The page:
Hanke dates the beginning of the regional recovery to The Timken Co.'s decision to build a $500-million steel plant in Canton in the mid-1980s. Today, Timken, with 7,000 employees, is the city's largest employer, followed by Republic Engineered Steel with 5,000.
But with unemployment still at 13%, it is clear that, like a patient slowly recuperating from a debilitating injury, Canton is not fully back on its feet. Indeed, word that a recovery is under way seems not to have reached the malls and the taverns where the unemployed and the hourly wage workers nurse their beers and trade dark rumors about more plant closings and layoffs--anxieties that still gnaw at the collective consciousness of this city's predominantly blue-collar work force like a bleeding ulcer.
Under these circumstances, it should come as no surprise that, even though Canton has a large immigrant population and budding commercial relations with several Russian cities, people don't spend too much of their time thinking about foreign affairs.
But ask folks around here about giving money to Russia or other countries and, once they get over their surprise about being asked the question at all, they respond with a vehemence that more than validates warnings by lawmakers in Washington that foreign aid, never popular, has even less support this year.
"Hell no!" says an unemployed retail clerk, who was laid off five years ago and has found only odd jobs ever since. "My feeling about foreign aid is it ought to be cut off altogether. If this country kept its nose out of foreign affairs, and paid more attention to its own, maybe we wouldn't have all the problems we have here today."
It's not so much that the people of Canton are stingy--or even all that isolationist. On the contrary, church groups do a booming business soliciting contributions of clothing, food and medicine for Russia and Bosnia-Herzegovina, especially from Canton's large Croatian community.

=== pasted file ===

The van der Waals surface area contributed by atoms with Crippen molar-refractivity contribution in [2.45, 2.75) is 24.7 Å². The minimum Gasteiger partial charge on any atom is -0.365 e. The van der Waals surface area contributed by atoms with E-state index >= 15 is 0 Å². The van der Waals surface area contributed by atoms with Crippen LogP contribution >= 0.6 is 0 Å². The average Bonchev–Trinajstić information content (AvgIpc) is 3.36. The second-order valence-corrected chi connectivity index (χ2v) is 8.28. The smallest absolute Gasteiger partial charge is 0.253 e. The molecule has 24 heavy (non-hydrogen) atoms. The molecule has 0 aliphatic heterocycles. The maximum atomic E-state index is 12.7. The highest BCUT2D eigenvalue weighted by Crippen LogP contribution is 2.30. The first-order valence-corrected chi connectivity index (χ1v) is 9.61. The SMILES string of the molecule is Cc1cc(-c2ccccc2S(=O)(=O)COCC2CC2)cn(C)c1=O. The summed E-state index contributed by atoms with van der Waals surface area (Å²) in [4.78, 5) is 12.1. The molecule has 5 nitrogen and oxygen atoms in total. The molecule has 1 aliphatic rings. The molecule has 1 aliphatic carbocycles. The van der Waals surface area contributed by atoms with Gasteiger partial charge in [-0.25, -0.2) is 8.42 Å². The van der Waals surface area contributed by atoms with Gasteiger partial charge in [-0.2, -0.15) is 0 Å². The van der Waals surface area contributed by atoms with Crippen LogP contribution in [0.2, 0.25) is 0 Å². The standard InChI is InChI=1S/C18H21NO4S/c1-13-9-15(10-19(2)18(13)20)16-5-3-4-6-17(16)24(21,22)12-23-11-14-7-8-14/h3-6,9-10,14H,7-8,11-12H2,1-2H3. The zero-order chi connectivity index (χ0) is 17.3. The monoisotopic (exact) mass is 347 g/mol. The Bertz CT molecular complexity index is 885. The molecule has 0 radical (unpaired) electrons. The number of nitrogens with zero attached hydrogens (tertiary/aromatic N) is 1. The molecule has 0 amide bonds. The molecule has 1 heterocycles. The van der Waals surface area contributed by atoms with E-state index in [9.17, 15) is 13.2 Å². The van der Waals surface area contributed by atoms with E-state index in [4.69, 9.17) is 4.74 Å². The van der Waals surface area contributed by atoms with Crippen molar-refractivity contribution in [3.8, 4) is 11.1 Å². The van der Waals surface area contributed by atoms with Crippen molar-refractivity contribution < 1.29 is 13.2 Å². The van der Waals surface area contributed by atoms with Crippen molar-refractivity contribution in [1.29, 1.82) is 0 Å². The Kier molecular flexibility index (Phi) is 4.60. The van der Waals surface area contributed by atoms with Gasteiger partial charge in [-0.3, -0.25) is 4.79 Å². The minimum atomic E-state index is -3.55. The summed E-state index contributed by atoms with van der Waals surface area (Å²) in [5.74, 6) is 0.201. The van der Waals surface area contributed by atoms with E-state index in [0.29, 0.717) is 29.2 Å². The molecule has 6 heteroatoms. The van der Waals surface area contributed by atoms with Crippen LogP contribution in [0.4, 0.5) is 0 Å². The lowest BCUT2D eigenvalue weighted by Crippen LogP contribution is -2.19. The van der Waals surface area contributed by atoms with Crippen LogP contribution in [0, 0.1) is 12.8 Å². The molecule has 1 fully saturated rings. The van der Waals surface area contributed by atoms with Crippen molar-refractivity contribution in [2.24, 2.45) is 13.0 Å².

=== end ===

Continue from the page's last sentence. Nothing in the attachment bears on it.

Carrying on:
But rightly or wrongly--and perhaps encouraged by the incendiary rhetoric of Ross Perot--the notion that their government is willing to do for people overseas what it won't do for those back home, even while it raises their taxes to do it, has taken root here and given rise to a profound anger.
"The frustrations are understandable," Mayor Watkins said. "It's hard to be a philanthropist if you're struggling to feed your own kids."
Kim Barger, 29, divorced, mother of three boys and shift leader at a local Taco Bell, is a case in point. Interrupted during her coffee break, Barger was momentarily taken aback by the appearance at the Canton Centre Mall of a big-city reporter wanting to know what she thought of foreign aid. She pursed her lips for a moment. Then it all came out:
"I'm sorry, but I have a real problem with our government giving money to other countries when they won't help the homeless or other people who need it back home. . . . That's what our government should be doing. Taking care of its own first. . . . Why can't they just open their eyes and see what's going on in our own country? They need to help us out a little bit. There are those of us who are trying, but we could use a little help because we're really struggling. . . . I try, but I walk into a brick wall every time, and the government just doesn't seem to see the problem."
Barger's three boys--Eddie, 7, Mikey, 5 and Chad, 3--all have health problems. Eddie and Mikey have asthma, and Chad was born with a small hole in his heart. Divorced from a husband who has left the state and stopped paying child support, Barger must support all three kids on a wage of $5 an hour. She receives no health benefits.
Even though it means she won't get to see her kids at all, she's looking "desperately" for a second job to make ends meet--a tough assignment because her hours at Taco Bell vary.
"I just hang onto the hope that someday they'll promote me and I'll go up to $7 an hour," she said. "In the meantime, I've got to hold onto what I've got because there's nothing else out there and, God, I don't want to raise my boys on the streets."
Part of Canton's bitterness springs from the fact that the high-paying manufacturing jobs once so plentiful in this area have been replaced by much lower-paying service industry occupations--jobs that are often part time and offer none of the security or medical benefits taken for granted here 20 years ago.
"Yeah, sure they say people are working, but for what?" asks Frank Pariano, a 55-year-old former metalworker at a Ford Motor Co. plant that closed five years ago. "They're workin' for minimum wage is what. In all these restaurants," he says, waving his hand around the circle of fast-food stalls lining the Canton Centre mall. "In all these damn restaurants! And this used to be a steel town!"